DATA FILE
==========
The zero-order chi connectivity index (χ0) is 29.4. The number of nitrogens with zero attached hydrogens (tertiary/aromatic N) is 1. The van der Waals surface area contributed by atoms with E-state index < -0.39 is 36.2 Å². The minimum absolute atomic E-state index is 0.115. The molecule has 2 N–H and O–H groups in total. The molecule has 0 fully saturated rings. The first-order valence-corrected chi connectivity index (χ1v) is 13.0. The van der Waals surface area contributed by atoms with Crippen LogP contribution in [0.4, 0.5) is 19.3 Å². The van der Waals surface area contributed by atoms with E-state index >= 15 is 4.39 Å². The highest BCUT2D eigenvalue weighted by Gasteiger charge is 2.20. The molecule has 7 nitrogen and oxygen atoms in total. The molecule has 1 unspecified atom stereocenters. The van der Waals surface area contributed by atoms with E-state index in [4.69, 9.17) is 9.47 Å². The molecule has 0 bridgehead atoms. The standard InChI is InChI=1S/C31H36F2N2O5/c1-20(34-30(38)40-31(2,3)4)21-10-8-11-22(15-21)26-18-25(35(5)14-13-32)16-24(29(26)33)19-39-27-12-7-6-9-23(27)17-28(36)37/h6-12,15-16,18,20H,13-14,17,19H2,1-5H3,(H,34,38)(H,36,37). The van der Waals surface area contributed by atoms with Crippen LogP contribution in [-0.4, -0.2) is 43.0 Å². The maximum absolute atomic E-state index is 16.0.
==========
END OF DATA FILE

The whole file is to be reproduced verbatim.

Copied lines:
The zero-order chi connectivity index (χ0) is 29.4. The number of nitrogens with zero attached hydrogens (tertiary/aromatic N) is 1. The van der Waals surface area contributed by atoms with E-state index < -0.39 is 36.2 Å². The minimum absolute atomic E-state index is 0.115. The molecule has 2 N–H and O–H groups in total. The molecule has 0 fully saturated rings. The first-order valence-corrected chi connectivity index (χ1v) is 13.0. The van der Waals surface area contributed by atoms with Crippen LogP contribution in [0.4, 0.5) is 19.3 Å². The van der Waals surface area contributed by atoms with E-state index >= 15 is 4.39 Å². The highest BCUT2D eigenvalue weighted by Gasteiger charge is 2.20. The molecule has 7 nitrogen and oxygen atoms in total. The molecule has 1 unspecified atom stereocenters. The van der Waals surface area contributed by atoms with E-state index in [4.69, 9.17) is 9.47 Å². The molecule has 0 bridgehead atoms. The standard InChI is InChI=1S/C31H36F2N2O5/c1-20(34-30(38)40-31(2,3)4)21-10-8-11-22(15-21)26-18-25(35(5)14-13-32)16-24(29(26)33)19-39-27-12-7-6-9-23(27)17-28(36)37/h6-12,15-16,18,20H,13-14,17,19H2,1-5H3,(H,34,38)(H,36,37). The van der Waals surface area contributed by atoms with Crippen LogP contribution in [-0.4, -0.2) is 43.0 Å². The maximum absolute atomic E-state index is 16.0.